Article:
I am a 49 year old wife and mother of two daughters.
I work in Education as an Administrative Assistant in Kitchener, Ontario and have been living a healthy lifestyle, eating healthy, exercise, and staying active.
My Breast Cancer Story
One morning as I was showering I felt a lump in my right breast and called my mom, asking what it could be. She mentioned that there is no one in the family that had breast cancer so it was probably a cyst, which can occur at 47 as I was experiencing premenopausal symptoms. I tried to not worry about it as I was trying to get an appointment with my doctor. I was able to see the doctor in November, who then suggested a mammogram which I got mid December. Due to the holidays and scheduling, it was a stressful Christmas and New Year until I received my answer on Jan 3 2023- you have breast cancer. I then found out that I had very dense breasts and the type of cancer was Triple Negative Invasive Ductal Carcinoma and quite aggressive.
My anxiety level and depressing thoughts were so high that it felt like my life was over, but after counselling, and trying self-help videos, I decided medication (Cipralex) was the only way I would be able to cope to get through this life changing diagnosis. I began chemotherapy on Feb 7th. The tumour that was 2cm in December ended up being 5.5 cm in February. I had 8 rounds of two different kinds of chemotherapy, (which also placed me in full menopause) and began immunotherapy. I had a double mastectomy in August with 21 lymph nodes removed, 5 showing cancer, and also found out after my surgery that I had 15mm of DCIS. I decided to do aesthetic flat closure as with this being my first surgery ever, I didn’t want more surgeries in the future. I also had 25 rounds of radiation, and am currently still receiving immunotherapy for another 9 treatments, as well as Xeloda, which is an oral chemotherapy for another 6-8 rounds. I am still working through treatment today and all the side effects that are caused from the medications, but continue to remind myself I’m still alive.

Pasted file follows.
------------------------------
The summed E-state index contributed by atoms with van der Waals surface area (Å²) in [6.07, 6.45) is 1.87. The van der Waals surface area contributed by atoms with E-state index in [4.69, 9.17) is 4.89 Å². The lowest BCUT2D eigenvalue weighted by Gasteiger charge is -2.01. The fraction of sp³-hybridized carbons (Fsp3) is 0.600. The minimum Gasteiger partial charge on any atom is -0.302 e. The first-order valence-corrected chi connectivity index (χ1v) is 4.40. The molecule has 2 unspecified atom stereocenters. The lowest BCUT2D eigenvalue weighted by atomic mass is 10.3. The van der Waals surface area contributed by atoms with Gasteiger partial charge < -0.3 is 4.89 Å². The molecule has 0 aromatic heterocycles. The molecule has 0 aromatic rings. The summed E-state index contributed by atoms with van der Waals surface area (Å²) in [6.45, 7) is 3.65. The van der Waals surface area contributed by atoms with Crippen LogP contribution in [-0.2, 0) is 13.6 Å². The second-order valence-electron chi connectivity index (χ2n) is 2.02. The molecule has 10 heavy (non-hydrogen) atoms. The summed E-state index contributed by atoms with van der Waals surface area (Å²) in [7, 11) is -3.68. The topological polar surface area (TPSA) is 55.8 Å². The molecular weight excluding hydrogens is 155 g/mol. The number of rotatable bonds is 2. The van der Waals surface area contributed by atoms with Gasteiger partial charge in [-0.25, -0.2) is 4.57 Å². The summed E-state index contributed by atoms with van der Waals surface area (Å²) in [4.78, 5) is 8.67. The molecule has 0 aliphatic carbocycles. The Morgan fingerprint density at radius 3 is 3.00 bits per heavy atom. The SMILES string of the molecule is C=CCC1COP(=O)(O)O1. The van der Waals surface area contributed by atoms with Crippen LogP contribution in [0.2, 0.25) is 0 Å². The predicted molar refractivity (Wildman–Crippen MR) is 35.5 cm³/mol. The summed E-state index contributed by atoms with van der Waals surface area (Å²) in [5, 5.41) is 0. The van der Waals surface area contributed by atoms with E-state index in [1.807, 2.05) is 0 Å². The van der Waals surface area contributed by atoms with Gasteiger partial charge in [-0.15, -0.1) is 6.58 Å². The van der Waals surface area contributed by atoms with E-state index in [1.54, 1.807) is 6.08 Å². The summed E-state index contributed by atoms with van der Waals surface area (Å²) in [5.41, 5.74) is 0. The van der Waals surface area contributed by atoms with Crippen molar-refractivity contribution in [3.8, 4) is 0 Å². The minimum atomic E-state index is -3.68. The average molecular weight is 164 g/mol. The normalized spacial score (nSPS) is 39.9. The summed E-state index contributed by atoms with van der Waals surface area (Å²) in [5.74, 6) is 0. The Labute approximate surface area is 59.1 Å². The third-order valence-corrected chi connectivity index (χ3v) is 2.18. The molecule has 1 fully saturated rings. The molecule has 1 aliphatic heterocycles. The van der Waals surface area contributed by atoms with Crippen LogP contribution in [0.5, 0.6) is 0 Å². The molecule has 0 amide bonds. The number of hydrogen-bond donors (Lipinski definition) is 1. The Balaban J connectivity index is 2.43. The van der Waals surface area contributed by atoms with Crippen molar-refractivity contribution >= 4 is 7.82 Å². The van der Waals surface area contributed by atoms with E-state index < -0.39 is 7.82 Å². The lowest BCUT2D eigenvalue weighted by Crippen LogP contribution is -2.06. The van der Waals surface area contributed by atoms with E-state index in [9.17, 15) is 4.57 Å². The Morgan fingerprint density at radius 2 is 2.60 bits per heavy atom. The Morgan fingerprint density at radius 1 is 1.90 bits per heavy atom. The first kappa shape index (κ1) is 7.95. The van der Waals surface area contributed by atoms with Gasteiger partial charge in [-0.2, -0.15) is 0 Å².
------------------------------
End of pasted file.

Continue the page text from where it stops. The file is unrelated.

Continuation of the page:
What I Want You To Know
Life becomes such an up and down roller coaster that you need to continue to take it one day at a time. It can be difficult to stay positive when going through cancer but knowing that the oncology team, family, and friends all have your back helps you push to continue to fight for survival. I have entered research projects to help find treatments so that my daughters will have a greater chance of survival in the future as they are now considered high risk and need monitoring due to my diagnosis.There needs to be earlier detection for breast cancer.
Cancer can disrupt anyone’s life at any time. Living a healthy lifestyle, with no family history and no genetic markers, shows that cancer doesn’t discriminate. Women need to do self exams routinely. I found my cancer through my daily shower. Early detection is key to quickly treating this disease. Mammograms, ultrasounds, MRI’s- advocate for yourself and your family and seek the testing available until you receive the answers you are looking for. We need these changes in our health care to save many more future generations of women and men.
I have definitely learned what is important in my life, to live it happy and give myself grace in all that I do in the future. All my love and support to all warriors and survivors.